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Bill stripping mass-transit boards of pensions heads to governor

Published: Thursday, May 16, 2013 11:02 a.m. CST • Updated: Thursday, May 16, 2013 11:33 p.m. CST
Caption
(AP photo)
Illinois Rep. Jack D. Franks, D-Woodstock, (left) argues legislation with Illinois Rep. Barbara Flynn Currie, D-Chicago, looks on while on the House floor Wednesday in Springfield.

A bill stripping pension and insurance benefits from future appointees to Chicago-area mass-transit boards is on its way to Gov. Pat Quinn’s desk.

House Bill 140, filed by state Rep. Jack Franks, D-Marengo, takes pension and insurance benefits away from future members of the boards of the Regional Transportation Authority, Metra, Pace and the Chicago Transit Authority.

It will not affect current appointees, but their pensions will stop accruing and their insurance will cease if they are reappointed after their terms expire.

“Their function is to be outside directors, and they have a fiduciary obligation to look out for the taxpayers, but instead it’s been changed for these folks to be treated as if they’re full-time employees and get the perks and benefits of full-time employees,” Franks said.

The bill Wednesday cleared the Senate on a 54-0 vote. It sailed through the House last month, 106-0 with one voting present.

All of McHenry County’s representatives in the General Assembly supported it – Sen. Dan Duffy, R-Lake Barrington, carried the bill in the Senate.

The original bill stripped appointees of their salaries as well as benefits, but was amended as a compromise measure to ensure passage. A member of the RTA board gets $25,000 a year, while a CTA board member gets $20,000, a Metra board member gets $15,000, and a Pace member gets $10,000.

Franks is one of several lawmakers who have sought greater scrutiny of mass transit boards in the wake of the 2010 scandal surrounding former Metra Executive Director Phil Pagano.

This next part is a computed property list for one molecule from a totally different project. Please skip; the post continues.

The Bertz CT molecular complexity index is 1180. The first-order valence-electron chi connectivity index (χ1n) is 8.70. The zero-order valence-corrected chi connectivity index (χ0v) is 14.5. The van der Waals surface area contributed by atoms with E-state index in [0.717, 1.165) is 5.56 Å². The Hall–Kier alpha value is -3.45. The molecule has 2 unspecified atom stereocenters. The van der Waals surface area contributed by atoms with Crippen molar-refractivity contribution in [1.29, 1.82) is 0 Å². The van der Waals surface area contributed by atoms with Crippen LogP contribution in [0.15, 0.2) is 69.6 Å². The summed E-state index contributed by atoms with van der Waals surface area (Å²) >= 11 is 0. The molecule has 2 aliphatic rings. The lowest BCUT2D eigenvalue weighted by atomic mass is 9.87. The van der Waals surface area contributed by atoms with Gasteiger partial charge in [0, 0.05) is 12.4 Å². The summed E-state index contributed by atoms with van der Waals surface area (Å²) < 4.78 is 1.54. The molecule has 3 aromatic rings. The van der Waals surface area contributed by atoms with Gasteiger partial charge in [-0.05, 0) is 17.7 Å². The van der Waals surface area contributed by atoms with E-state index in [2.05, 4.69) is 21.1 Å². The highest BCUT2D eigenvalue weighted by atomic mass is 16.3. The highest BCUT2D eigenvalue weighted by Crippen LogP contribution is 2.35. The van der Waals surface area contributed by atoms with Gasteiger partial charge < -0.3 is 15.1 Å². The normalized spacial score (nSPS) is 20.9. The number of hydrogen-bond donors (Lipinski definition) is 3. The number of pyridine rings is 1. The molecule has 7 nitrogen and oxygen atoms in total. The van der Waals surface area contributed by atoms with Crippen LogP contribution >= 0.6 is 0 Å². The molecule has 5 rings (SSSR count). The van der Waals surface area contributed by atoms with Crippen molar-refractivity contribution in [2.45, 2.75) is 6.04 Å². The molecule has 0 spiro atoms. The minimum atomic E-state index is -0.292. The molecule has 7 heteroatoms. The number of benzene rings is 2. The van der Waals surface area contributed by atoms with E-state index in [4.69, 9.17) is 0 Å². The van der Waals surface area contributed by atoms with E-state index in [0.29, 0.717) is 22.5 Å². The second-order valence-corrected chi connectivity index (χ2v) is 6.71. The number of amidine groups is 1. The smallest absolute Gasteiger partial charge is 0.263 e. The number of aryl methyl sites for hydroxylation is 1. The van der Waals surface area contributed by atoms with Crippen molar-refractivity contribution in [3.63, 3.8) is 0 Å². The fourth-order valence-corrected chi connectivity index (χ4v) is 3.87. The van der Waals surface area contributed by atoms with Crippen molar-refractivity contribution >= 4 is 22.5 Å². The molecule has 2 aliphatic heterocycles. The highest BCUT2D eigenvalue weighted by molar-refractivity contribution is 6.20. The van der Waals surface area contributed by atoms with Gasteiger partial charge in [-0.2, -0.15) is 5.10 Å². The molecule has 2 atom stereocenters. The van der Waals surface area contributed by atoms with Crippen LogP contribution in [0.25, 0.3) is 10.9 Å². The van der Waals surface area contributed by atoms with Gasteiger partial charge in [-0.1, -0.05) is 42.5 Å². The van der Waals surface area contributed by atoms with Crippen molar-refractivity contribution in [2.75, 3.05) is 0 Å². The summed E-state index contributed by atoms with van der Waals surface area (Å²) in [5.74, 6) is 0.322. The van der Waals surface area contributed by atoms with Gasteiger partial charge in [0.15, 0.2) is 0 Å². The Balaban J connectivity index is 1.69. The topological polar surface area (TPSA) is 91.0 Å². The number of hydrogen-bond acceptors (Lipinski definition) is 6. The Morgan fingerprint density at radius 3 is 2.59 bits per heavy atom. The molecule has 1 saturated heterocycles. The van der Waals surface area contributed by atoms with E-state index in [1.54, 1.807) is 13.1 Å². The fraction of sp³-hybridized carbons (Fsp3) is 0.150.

Pagano stepped in front of a Metra train near his rural Crystal Lake home just hours before he was about to be fired by the Metra board for taking more than $475,000 in unauthorized vacation payouts.

The Metra board was not only criticized for not watching Pagano closely enough, but also for spending almost double what Pagano stole to investigate the scandal. DuPage and Kane counties’ representatives on the board stepped down in 2011 at the request of their respective county board chairpeople.

Franks put significant pressure on former McHenry County Board Chairman Ken Koehler to ask for the resignation of Metra board representative Jack Schaffer. Franks had written newly-elected board Chairwoman Tina Hill of her intentions, but Schaffer announced that he would not seek reappointment when his term expires June 30, 2014.

The bill would have a negligible effect on lowering the state’s $97 billion unfunded public pension liability. Lawmakers in the last weeks of session are struggling to hash together a reform package, and there are competing House and Senate versions.

Once House Bill 140 is sent to Quinn, it automatically becomes law in 60 days if he does not sign it or veto it.

OUTBOX

What it means

House Bill 140, which ends pension and insurance benefits for future appointees to the boards of the Regional Transportation Authority, Metra, Pace and the Chicago Transit Authority, is headed to Gov. Pat Quinn’s desk.

The bill, sponsored by state Rep. Jack Franks, D-Marengo, passed the House last month on a 106-0 vote with one voting present, and passed the Senate on Wednesday, 54-0. Sen. Dan Duffy, R-Lake Barrington, carried the bill in the Senate.

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